This image has All Rights Reserved.
Please follow the Buy or license link under each image to apply to use this image. (Charges may apply)
Why you need to apply for the use of this image
Rights for this work may be:
- controlled by the artist, the artist's estate, or other rights holders; or
- unclear - Te Papa will do a more detailed analysis of the work’s rights history; or
- covered by Te Papa’s Mana Taonga principle which supports the rights of holders of traditional knowledge to determine how the image may be used.
You need to make sure you don’t infringe on the rights of third parties before you use this image. Our image request process helps with this. Te Papa does not authorise the use of this image beyond the uses allowed by the “fair dealing” provisions of the New Zealand Copyright Act, 1994.
More information about copyright
We recommend these resources for more information:
- Copyright in NZ - Ministry of Economic Development
- Copyright guidelines and resource - Lianza
- Enabling use and re-use - Digital NZ
Find more information about Te Papa's rights project on our blog, including how rights types are assigned.
Get in touch
Please contact email@example.com
- if you have any information regarding this work and rights to it, or
- if you wish to contact the rights holder for this work. We will assist where we can.
Murray, Bessie (manufacturer(s)), circa 1930, Taihape
|Materials||cotton, wool, linen, silk, glass|
|Credit line||Gift of Mr and Mrs I C Ferguson, 1989|
This doll is known as a mother-and-child doll. It was made by Taihape widow Bessie Murray for sale in local drapery stores and tourist outlets in the mid and lower North Island to support her family in the late 1920s and 1930s.
Murray based the doll on carefully recorded sketches and paintings of the dress and moko (facial tattoo) of the Mäori women who sat on the seat in front of the local baker's shop in Taihape.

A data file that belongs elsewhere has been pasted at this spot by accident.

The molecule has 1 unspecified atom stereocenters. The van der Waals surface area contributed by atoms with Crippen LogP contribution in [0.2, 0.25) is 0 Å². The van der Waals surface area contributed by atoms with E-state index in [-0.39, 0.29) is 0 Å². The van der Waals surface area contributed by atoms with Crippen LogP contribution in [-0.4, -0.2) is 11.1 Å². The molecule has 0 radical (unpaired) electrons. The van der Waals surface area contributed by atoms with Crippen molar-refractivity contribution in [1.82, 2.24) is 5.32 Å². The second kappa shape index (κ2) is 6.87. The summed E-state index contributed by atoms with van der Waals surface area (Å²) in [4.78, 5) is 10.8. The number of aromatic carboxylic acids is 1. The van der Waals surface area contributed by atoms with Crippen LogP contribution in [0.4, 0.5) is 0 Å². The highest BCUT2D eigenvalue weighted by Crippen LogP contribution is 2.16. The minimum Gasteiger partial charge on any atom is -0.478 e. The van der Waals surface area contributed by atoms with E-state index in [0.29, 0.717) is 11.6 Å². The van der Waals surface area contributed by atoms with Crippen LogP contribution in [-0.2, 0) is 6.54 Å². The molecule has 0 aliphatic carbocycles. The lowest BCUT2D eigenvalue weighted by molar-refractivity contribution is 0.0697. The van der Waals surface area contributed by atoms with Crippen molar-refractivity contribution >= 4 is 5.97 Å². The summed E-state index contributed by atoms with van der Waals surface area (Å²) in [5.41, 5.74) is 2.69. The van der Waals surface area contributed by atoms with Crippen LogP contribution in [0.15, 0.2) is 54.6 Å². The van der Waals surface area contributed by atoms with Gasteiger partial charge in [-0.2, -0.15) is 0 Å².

The doll has delicately painted features with moko, woollen hair, and finely stitched head, arms, and body. She is dressed in a silk skirt and woollen shawl. A flax kete (bag) is carefully replicated through the use of unbleached linen worked with black woollen yarn. The hei tiki (greenstone pendant) and ear pendants are made from tiny glass. A wide-awake baby is tucked into her shawl.
Murray registered two of her designs at the Patents Office in 1927 and 1931. The registration information is found on the base of the cylindrical fabric body.
Bessie Murray's work is highly regarded, and her Mäori mother-and-child dolls represent some of her best and most popular work. They are noted for their realism and for their sensitive portrayals of Mäori.
Results from DigitalNZ
Searching 27 million digital objects from over 150 content partners across New Zealand
- Dolls - Ministry for Culture and Heritage
- DOLL - Whanganui Regional Museum
- Dolls - Auckland War Memorial Museum Tamaki Paenga Hira
- doll - Auckland War Memorial Museum Tamaki Paenga Hira
Disclaimer: This information was created from historic documentation, and may not necessarily reflect the best available knowledge about the item. Some collection images are created for identification purposes only and may not be of reproduction quality. Some images are not available due to copyright restrictions. If you have information or questions about objects in the collection, contact us using our enquiry form. You can also find out more about Collections Online.